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  • Édith Thomas: A Passion for Resistance
  • Richard J. Golsan
Dorothy Kaufmann . Édith Thomas: A Passion for Resistance. Ithaca and London: Cornell University Press, 2004. Pp. x + 240.

Dorothy Kaufmann's excellent study of the novelist, journalist and historian Édith Thomas presents a fascinating portrait of a writer whose career as an engaged "feminist" intellectual spanned the crucial period from the Popular Front through the Occupation and throughout the postwar period. Thomas is primarily remembered—as Kaufmann's subtitle implies—for her role in the Resistance during the Nazi Occupation. She was, as Claude Morgan described her, the linchpin of the Comité National des Écrivains, hosting its clandestine meetings in her apartment at considerable danger to herself. She also contributed pro-Resistance writings to the underground press, and was actively involved in the creation of the Éditions de Minuit. But as Kaufmann demonstrates, Thomas's political engagements both preceded and followed the Dark Years, and lasted up to her death in 1970. During the early 1930s Thomas visited Algeria, where she was horrified by the colonists' inhumane treatment of the native Algerians. Later, as a reporter for Louis Aragon's Ce soir, she denounced the poverty and squalid conditions of the Marais, then a working class district. Later, on assignment in Spain, she praised the courage of the Spanish [End Page 116] Republican fighters in her articles. After being fired by Aragon following her first visit to Spain, she returned as a correspondent for Regards, in whose pages she continued to praise the courage of the increasingly desperate Spanish Republicans.

One of the most interesting aspects of Kaufmann's study is her account of Thomas's complicated and often troubled relations with Communism, the PCF, and the political opportunism and cynicism of the Soviet Union. Like Paul Nizan, Thomas was horrified by the Nazi Soviet pact of August 1939 and believed that it would hasten and not prevent war. During the Occupation her faith in Communism was restored due to the latter's role in the Resistance. By the time of the Liberation, she had joined the Party and was asked to edit a new Communist women's journal, Femmes françaises, an assignment she accepted. Shortly, however, she was disillusioned with the PCF's sexism and dismissive attitude towards women, and resigned the editorship. She remained in the Party, however, visiting Moscow and Leningrad with a women's delegation in 1946. Moreover, despite her reservations about Communism and its Marxist underpinnings, she championed Marxism and used it in part as the basis of her attacks on Sartrean existentialism and Camus's philosophy of the absurd. For her, both reflected a nihilistic subjectivism, and Sartrean existentialism, in her view, was inextricably linked to and tainted by its debt to Heideggerian existentialism and the latter's links to Nazism. Such was the violence of Thomas's attacks that Camus, who had known her since the days of the CNE, broke with her in a eloquent letter Kaufmann cites in full.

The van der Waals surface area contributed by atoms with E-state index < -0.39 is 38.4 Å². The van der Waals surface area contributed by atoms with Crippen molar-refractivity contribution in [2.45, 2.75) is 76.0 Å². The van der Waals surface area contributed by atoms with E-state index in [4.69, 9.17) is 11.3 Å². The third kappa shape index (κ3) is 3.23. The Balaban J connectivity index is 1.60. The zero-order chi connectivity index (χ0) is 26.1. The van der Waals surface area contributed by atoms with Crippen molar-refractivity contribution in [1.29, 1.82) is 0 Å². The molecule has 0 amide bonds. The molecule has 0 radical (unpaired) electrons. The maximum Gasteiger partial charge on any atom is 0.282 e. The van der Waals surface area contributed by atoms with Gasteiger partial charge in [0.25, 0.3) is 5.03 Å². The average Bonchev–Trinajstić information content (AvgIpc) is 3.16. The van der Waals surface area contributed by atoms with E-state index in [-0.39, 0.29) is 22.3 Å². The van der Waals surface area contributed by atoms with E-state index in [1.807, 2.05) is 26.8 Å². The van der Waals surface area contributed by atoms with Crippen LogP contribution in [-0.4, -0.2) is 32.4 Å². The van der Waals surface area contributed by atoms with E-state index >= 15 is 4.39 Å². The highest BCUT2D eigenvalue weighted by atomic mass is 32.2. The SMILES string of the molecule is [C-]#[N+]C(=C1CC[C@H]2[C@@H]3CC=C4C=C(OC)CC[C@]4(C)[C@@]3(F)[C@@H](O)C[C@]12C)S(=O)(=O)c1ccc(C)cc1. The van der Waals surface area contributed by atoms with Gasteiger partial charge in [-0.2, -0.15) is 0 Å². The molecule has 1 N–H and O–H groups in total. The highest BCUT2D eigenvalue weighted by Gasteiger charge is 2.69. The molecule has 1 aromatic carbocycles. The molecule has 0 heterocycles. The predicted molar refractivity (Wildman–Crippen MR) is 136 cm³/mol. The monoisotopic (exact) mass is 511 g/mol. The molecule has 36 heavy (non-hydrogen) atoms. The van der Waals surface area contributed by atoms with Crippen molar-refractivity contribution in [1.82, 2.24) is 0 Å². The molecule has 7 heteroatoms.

Thomas remained in the Communist Party until 1949, when she broke publicly with it following the Soviet Union's condemnation of Tito, Party attacks on Richard Wright, and persecution of dissidents in Eastern Europe. Until the early fifties, she remained an admirer of Yugoslavian Communism and took several trips to the country, where she befriended the writer Milovan Djilas. But Tito's crackdown on intellectual dissidents, including Djilas, shattered her final illusions concerning the Communist experiment. In despair she confided to a friend: "Communism doesn't work anywhere, not even in Yugoslavia" (159).

Kaufmann's outstanding study also examines Thomas's accomplishments as a novelist and her work as a historian while also addressing crucial details of the writer's personal life with tact and discretion. Kaufman notes, for example, that while Thomas considered herself a heterosexual, the most passionate sexual affair of her life was with Dominique Aury, the author of The Story of O and an editor at Gallimard who eventually left Thomas to become Jean Paulhan's mistress. The two women remained friends throughout their lives, however, and Kaufmann acknowledges that it was through Aury that she learned a great deal about her subject and also came...


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pp. 116-118
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